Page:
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An underappreciated benefit of the North American Free Trade Agreement (NAFTA) is the protection it offers U.S. exporters from extreme tariff uncertainty in Mexico. U.S. exporters have not only gained greater tariff preferences under NAFTA than Mexican exporters gained in the United States, they have also been exempt from potential tariff hikes facing other exporters. Mexico’s bound tariff rates—the maximum tariff rate a World Trade Organization (WTO) member can impose—are very high and far exceed U.S. bound rates. Without NAFTA, there is a risk that tariffs on U.S. exports to Mexico could reach their bound rates, which average 35 percent. In contrast, U.S. bound rates average only 4 percent. At the very least, U.S. exporters would be subject to a higher level of policy uncertainty without the trade agreement.
U.S. involvement in what could be one of the world’s largest free trade agreements, the Trans-Pacific Partnership (TPP), has garnered a lot of attention, especially since the entry of Japan into negotiations last year. The proposed free trade agreement (FTA) encompasses twelve countries, which combined account for 45 percent of U.S. exports and 37 percent of U.S. imports. This broad coverage of U.S. trade seems to suggest large potential gains for the U.S. from the agreement. However, three quarters of this trade is already within the U.S. free trade agreement with Canada and Mexico (the North American Free Trade Agreement (NAFTA)), making the assessment of potential gains to the TPP less clear cut. In this post, we investigate some implications of TPP for U.S. international trade, with a focus on identifying areas with the greatest potential for liberalization and, hence, benefits to U.S. exporters and consumers.
Firms must produce high-quality goods to be competitive in international markets, but how do they transition from producing low- to high-quality goods? In a new study (“Import Competition and Quality Upgrading,” forthcoming in the Review of Economics and Statistics), we focus on how tougher import competition affects firms’ decisions to upgrade the quality of their goods. Our results, which we summarize in this post, show that stiffer import competition affects quality-upgrading decisions. For firms already producing very high-quality goods, lower tariffs induce them to produce goods of even higher quality. However, for firms producing very low-quality goods, lower tariffs actually discourage quality upgrading. Ours is the first study to show a significant relationship between import competition and quality.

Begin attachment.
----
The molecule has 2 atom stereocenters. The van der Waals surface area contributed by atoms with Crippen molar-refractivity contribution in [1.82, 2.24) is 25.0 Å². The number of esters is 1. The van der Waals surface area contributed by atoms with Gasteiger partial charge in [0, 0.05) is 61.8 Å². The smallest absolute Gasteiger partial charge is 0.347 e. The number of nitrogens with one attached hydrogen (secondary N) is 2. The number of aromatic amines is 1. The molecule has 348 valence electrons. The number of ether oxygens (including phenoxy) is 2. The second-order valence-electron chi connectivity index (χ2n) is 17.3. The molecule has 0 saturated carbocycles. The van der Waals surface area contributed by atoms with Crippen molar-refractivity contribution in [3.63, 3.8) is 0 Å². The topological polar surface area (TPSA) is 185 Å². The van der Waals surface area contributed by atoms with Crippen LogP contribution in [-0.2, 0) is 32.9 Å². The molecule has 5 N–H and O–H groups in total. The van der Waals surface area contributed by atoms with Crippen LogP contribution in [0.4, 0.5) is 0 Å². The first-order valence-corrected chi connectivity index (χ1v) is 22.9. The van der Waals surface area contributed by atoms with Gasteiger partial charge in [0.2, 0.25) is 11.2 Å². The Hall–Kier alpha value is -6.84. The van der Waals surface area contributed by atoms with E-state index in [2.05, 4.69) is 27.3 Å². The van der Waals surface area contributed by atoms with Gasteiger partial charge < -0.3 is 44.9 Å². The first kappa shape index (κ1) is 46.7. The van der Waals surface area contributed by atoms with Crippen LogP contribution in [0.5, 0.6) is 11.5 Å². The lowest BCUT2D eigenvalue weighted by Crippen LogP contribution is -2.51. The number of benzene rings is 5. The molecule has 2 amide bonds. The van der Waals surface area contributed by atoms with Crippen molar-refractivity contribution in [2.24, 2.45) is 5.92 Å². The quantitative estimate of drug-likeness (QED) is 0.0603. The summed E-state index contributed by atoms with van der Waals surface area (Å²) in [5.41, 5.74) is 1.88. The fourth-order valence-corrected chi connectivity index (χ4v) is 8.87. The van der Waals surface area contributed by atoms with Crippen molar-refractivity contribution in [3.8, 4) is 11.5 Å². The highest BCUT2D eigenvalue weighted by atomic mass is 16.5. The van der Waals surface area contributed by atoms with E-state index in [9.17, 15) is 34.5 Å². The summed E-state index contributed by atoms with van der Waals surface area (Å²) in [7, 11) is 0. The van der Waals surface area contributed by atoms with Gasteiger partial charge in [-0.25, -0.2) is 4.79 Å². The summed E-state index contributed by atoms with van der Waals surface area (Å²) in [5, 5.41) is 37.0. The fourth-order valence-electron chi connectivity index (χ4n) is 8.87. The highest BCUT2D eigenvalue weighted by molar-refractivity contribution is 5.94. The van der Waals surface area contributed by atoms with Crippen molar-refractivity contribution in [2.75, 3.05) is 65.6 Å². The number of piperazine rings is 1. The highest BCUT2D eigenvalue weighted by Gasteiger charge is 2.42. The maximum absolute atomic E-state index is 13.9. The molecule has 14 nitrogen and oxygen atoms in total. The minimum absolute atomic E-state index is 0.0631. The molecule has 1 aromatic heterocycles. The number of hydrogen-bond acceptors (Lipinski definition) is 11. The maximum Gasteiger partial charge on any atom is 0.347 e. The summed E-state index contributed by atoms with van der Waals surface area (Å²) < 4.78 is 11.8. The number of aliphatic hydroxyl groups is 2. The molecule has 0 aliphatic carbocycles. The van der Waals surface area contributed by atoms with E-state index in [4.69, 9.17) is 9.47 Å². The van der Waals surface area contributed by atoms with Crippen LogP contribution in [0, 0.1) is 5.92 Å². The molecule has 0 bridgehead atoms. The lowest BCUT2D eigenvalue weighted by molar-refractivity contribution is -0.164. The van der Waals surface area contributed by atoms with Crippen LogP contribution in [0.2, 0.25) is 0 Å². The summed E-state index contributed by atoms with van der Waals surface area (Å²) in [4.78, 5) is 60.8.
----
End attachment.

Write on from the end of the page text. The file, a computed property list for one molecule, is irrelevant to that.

In this post, I focus on the broad historical progression of international banking activity. This broad progression serves as a backdrop for a range of other discussions and posts on global banking, on issues such as foreign banking organizations’ use of liquidity facilities in the United States and the role of banks in international risk-sharing and international transmission of shocks. It also helps explain the policy regimes in place through recent financial crises and even some of the data gaps that regulators and researchers have encountered.
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